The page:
...

\begin{aligned} t^{\prime} &=\frac{1}{\sqrt{1-\frac{(0.5 c)^{2}}{c^{2}}}} \\ t^{\prime} &=1.1547 \end{aligned}
The result above means that for every 1.1547 seconds on earth, the rocket's clock will read 1 second. Please correct me if I'm wrong.
Only according to Earth frame. Relative to the rocket frame, which you specified, it is the rocket clock that advances 1.1547 seconds for every second measured on Earth. Nobody considers their own clock to be dilated since it by definition measures its own proper time.

But by the time t₀=2 the rocket has traveled distance of 346410 km as result of length contraction as is shown below.
No. It is moving at 0.5c in Earth frame, so in 2 seconds it has moved ~300000 km. In the rocket frame, it is stationary and hasn't gone anywhere after any amount of time.

Interested to see where the main queries are going, but there are definitely corrections to make before then.

• PainterGuy
Halc said:
OK, so both rocket and Earth are putting out regular pulses every second. I presume the rocket pulses are emitted every 1 second in rocket frame. This makes the situation entirely symmetrical.

Yes, they both emit pulses every 1 second in their respective frame of reference.

Halc said:
The rocket doesn't need to have accelerated at all. It might be already moving past Earth and everybody zeros their clocks when they're momentarily in each other's presence.

So, when the rocket passes by Earth, the crew sees the Earth moving at speed 0.5c. On the other hand, Earth crew things the ship is moving at 0.5c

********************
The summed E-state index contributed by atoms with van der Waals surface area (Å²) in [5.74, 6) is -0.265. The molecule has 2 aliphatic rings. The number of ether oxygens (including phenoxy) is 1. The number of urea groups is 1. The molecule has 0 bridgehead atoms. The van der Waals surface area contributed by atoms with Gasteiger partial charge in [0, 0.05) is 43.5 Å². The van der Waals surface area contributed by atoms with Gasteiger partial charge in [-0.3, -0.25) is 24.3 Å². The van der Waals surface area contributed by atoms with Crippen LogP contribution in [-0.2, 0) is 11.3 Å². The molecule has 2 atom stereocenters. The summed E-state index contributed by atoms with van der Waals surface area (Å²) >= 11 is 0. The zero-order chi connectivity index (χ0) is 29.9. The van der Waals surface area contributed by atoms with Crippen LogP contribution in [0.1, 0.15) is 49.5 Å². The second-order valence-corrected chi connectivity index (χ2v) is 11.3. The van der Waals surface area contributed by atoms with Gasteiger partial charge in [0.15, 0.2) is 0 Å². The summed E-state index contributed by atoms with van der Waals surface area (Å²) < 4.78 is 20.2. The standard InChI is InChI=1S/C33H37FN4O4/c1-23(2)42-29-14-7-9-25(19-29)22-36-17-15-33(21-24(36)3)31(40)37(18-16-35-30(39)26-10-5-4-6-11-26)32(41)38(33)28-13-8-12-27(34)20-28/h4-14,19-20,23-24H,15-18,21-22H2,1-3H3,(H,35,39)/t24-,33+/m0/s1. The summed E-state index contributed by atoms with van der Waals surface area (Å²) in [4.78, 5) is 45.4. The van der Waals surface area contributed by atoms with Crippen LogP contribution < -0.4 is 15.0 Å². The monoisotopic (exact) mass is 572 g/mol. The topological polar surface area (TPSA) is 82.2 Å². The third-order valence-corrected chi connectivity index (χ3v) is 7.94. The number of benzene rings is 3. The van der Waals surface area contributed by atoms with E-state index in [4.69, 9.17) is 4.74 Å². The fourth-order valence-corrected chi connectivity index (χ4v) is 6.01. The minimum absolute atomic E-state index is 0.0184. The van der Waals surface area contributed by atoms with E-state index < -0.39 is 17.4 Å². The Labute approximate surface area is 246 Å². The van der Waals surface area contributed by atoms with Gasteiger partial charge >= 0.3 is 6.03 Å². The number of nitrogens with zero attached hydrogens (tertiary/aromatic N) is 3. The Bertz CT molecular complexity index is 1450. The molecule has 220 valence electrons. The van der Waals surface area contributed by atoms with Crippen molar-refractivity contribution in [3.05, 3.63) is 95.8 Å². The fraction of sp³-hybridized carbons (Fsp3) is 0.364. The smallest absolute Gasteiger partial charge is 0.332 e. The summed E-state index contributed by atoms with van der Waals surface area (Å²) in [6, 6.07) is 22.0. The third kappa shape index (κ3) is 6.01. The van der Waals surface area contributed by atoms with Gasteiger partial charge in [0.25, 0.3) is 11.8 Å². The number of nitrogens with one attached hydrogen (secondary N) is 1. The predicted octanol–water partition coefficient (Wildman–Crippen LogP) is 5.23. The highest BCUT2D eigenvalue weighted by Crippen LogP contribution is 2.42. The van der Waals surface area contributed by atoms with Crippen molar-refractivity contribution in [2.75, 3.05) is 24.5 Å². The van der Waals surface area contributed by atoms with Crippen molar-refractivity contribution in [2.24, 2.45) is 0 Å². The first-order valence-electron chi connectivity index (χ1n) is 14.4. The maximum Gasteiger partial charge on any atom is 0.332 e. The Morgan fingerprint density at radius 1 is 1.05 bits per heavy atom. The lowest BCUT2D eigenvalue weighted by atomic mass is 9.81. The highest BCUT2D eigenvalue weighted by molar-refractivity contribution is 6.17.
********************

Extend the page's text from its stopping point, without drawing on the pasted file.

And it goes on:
Let's focus on the first pulse which will get to the rocket when time in Earth's frame is 2 seconds after departure, but the rocket's clock reads 1.73 seconds. What would rocket's crew think of the situation? They know that Earth was moving at speed of 0.5c and it was decided that a pulse will be emitted after 1 second by each party. The rocket's crew would know that they were supposed to receive the pulse at 2 seconds after departure but they had received it earlier. How would they reach the conclusion that Earth's clock is running slow?

A side question. Can't the rocket/spaceship's crew look at the stars outside and noticing the changing star background find that it is really them who are moving?

Thanks for the help, in advance!

PainterGuy said:
Let's focus on the first pulse which will get to the rocket when time in Earth's frame is 2 seconds after departure, but the rocket's clock reads 1.73 seconds. What would rocket's crew think of the situation? They know that Earth was moving at speed of 0.5c and it was decided that a pulse will be emitted after 1 second by each party.